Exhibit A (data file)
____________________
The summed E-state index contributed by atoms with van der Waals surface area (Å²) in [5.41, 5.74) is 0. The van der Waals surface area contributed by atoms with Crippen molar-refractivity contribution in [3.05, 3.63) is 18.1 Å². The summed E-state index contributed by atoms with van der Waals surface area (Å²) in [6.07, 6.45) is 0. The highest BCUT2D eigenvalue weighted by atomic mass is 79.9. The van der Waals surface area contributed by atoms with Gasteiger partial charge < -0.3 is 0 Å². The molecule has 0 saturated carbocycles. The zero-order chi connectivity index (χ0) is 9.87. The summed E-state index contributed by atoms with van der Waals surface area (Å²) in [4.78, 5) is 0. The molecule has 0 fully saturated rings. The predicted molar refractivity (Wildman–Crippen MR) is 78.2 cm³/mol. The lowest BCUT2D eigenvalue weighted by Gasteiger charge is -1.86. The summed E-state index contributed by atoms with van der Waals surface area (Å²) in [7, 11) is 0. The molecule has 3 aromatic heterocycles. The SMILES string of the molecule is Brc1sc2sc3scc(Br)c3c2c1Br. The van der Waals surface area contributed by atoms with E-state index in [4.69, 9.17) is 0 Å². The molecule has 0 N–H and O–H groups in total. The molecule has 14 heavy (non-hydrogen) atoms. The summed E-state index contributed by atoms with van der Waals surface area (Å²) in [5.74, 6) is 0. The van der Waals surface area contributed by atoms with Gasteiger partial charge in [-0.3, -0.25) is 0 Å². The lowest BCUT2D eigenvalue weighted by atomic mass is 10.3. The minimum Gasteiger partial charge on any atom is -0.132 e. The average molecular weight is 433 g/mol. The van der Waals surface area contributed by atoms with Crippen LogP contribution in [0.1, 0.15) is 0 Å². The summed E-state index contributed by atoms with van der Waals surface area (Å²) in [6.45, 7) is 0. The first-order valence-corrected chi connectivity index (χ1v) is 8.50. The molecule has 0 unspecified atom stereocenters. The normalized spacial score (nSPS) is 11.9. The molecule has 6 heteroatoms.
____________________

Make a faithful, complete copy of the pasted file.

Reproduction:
The summed E-state index contributed by atoms with van der Waals surface area (Å²) in [5.41, 5.74) is 0. The van der Waals surface area contributed by atoms with Crippen molar-refractivity contribution in [3.05, 3.63) is 18.1 Å². The summed E-state index contributed by atoms with van der Waals surface area (Å²) in [6.07, 6.45) is 0. The highest BCUT2D eigenvalue weighted by atomic mass is 79.9. The van der Waals surface area contributed by atoms with Gasteiger partial charge < -0.3 is 0 Å². The molecule has 0 saturated carbocycles. The zero-order chi connectivity index (χ0) is 9.87. The summed E-state index contributed by atoms with van der Waals surface area (Å²) in [4.78, 5) is 0. The molecule has 0 fully saturated rings. The predicted molar refractivity (Wildman–Crippen MR) is 78.2 cm³/mol. The lowest BCUT2D eigenvalue weighted by Gasteiger charge is -1.86. The summed E-state index contributed by atoms with van der Waals surface area (Å²) in [7, 11) is 0. The molecule has 3 aromatic heterocycles. The SMILES string of the molecule is Brc1sc2sc3scc(Br)c3c2c1Br. The van der Waals surface area contributed by atoms with E-state index in [4.69, 9.17) is 0 Å². The molecule has 0 N–H and O–H groups in total. The molecule has 14 heavy (non-hydrogen) atoms. The summed E-state index contributed by atoms with van der Waals surface area (Å²) in [5.74, 6) is 0. The van der Waals surface area contributed by atoms with Gasteiger partial charge in [-0.3, -0.25) is 0 Å². The lowest BCUT2D eigenvalue weighted by atomic mass is 10.3. The minimum Gasteiger partial charge on any atom is -0.132 e. The average molecular weight is 433 g/mol. The van der Waals surface area contributed by atoms with Crippen LogP contribution in [0.1, 0.15) is 0 Å². The summed E-state index contributed by atoms with van der Waals surface area (Å²) in [6.45, 7) is 0. The first-order valence-corrected chi connectivity index (χ1v) is 8.50. The molecule has 0 unspecified atom stereocenters. The normalized spacial score (nSPS) is 11.9. The molecule has 6 heteroatoms.